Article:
Whatever 5G is ultimately going to be, it's going to be green tech and it’s going to power the Internet of things, but only if various industries open up and collaborate with each other in developing it. And by the way, there’s no hurry – 4G is still capable of awesomeness.
That more or less sums up the morning keynotes of Day 2 of Mobile World Congress 2015 in Barcelona Tuesday, in which several top executives presented their vision of 5G and the roadmap necessary to achieve that vision.
Most 5G visions involve driverless connected cars and related IoT scenarios. Chang-gyu Hwang, CEO of KT, presented a 5G future where the car will become a self-driving mobile office, which in itself illustrates both the need for 5G and the capabilities it will have to support – not just superfast data speeds, but unprecedented connectivity and capacity.
“Driverless cars will be processing data at 1 Gbps. And it won’t be just one car but billions of cars worldwide that will need connectivity all at once, and not just with the network but also each other directly,” Hwang said. “And it won't just be cars, but trillions of connected devices sending and receiving content ranging from text messages to holograms.”
That will put a tremendous load on the network, and it requires an infrastructure that doesn’t exist today, he said. “4G cannot handle that.”
Hwang also said that collaboration on a global scale is going to be key to 5G’s development, particularly in relation to 5G’s role as “the foundation of the IoT era”. He pointed to the IoT Data Ecosystem Project being spearheaded under the GSMA’s Vision 2020 banner, under which KT and Telefonica have worked together to develop standards. “We need more collaborations like this.”
Ken Hu, deputy chairman and rotating CEO of Huawei Technologies, also emphasized the need for collaboration in his own keynote.
“Getting [to 5G] will require an unprecedented level of open collaboration between different sectors – telecoms, health, education, and government, among others,” Hu said, citing a recent attempt by the IEEE, ETSI and 3GPP to develop a standard for connected vehicles.
“Each group had its own standard, and in the end they could never reach a consensus and nothing happened. We have to develop 5G differently. Telecoms must open up and work with other industries to develop standards together. Only then can we make 5G a key enabler.”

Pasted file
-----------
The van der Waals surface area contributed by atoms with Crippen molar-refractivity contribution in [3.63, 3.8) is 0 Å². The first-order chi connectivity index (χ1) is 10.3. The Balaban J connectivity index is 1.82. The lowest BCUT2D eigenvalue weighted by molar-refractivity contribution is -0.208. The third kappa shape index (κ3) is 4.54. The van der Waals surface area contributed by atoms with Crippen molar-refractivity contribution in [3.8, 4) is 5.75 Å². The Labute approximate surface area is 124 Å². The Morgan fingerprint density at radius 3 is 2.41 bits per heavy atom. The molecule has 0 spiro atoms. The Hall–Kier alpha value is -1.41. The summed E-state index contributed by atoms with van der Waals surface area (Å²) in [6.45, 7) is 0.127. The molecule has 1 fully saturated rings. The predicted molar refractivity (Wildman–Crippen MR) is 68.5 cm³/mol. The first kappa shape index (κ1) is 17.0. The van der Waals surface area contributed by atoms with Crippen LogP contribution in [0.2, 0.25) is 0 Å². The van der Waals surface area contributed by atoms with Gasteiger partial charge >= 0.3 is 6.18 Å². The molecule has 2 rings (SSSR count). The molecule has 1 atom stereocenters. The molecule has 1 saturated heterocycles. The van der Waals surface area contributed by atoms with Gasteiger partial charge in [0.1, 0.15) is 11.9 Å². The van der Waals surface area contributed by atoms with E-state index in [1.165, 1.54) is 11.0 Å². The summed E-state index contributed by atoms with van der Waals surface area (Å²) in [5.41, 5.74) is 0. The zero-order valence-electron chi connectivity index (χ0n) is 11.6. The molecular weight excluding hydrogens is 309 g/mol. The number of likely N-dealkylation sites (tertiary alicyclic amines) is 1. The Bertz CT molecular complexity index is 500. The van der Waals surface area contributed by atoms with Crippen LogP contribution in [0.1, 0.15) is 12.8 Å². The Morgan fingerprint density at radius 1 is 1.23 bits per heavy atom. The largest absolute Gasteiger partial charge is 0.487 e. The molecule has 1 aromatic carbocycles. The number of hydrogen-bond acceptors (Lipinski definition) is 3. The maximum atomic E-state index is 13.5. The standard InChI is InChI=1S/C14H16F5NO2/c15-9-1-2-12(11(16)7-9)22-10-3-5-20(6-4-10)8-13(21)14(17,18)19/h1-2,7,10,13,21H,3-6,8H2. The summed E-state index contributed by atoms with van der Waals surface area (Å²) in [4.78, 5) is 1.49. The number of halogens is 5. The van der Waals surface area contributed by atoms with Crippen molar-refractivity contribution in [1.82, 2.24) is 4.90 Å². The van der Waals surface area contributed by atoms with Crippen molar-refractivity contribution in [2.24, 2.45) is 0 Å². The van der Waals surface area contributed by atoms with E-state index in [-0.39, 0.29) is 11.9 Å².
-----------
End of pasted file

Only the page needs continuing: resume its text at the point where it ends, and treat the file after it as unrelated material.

Stéphane Richard, CEO of Orange, emphasized the role of 5G in more efficient use of energy resources.
“5G will help shape a greener world. A low-cost, low-energy-consumption network with an end-to-end perspective is essential,” he said. “Data centers, networks and devices should not consume energy when they are not being used. 5G will be designed to advance this purpose – green will be part of its DNA.”
As for how to achieve that, Richard cautioned against racing towards 5G at the expense of 4G deployments and advancements. “We don’t want to jump too fast to the next generation. Let’s enjoy 4G LTE. 5G will be a real industrial project.”
Hwang of KT agreed, saying that 4G still has plenty of life left in it.
“We can use a lot of existing technology with better cost efficiencies and higher performance. We are already upgrading our 4G network to provide 5G-equivalent services such as GIGA LTE and GIGA Wi-Fi. There are more GIGA services on the way for things like IoT, big data and cloud services.”
Hwang said that LTE is already showing the way in terms of how advances in technology can change the way we use mobile networks. “Korea already has 100% LTE coverage with a 65% penetration rate. Video usage is up 14 times, online shopping is up 13 times, and banking is up five times compared to 3G.”
Huawei’s Ken Hu concurred, advocating the evolution of 4G to levels that “will both maximize ROI for 4G and stimulate demand for 5G, so that operators can extend their leadership from 4G to 5G.”
Meanwhile, Hwang confirmed KT’s plans to have 5G ready for public demos during the 2018 Winter Olympics to give users a taste of the 5G experience. “We’re going to have a lot of fun.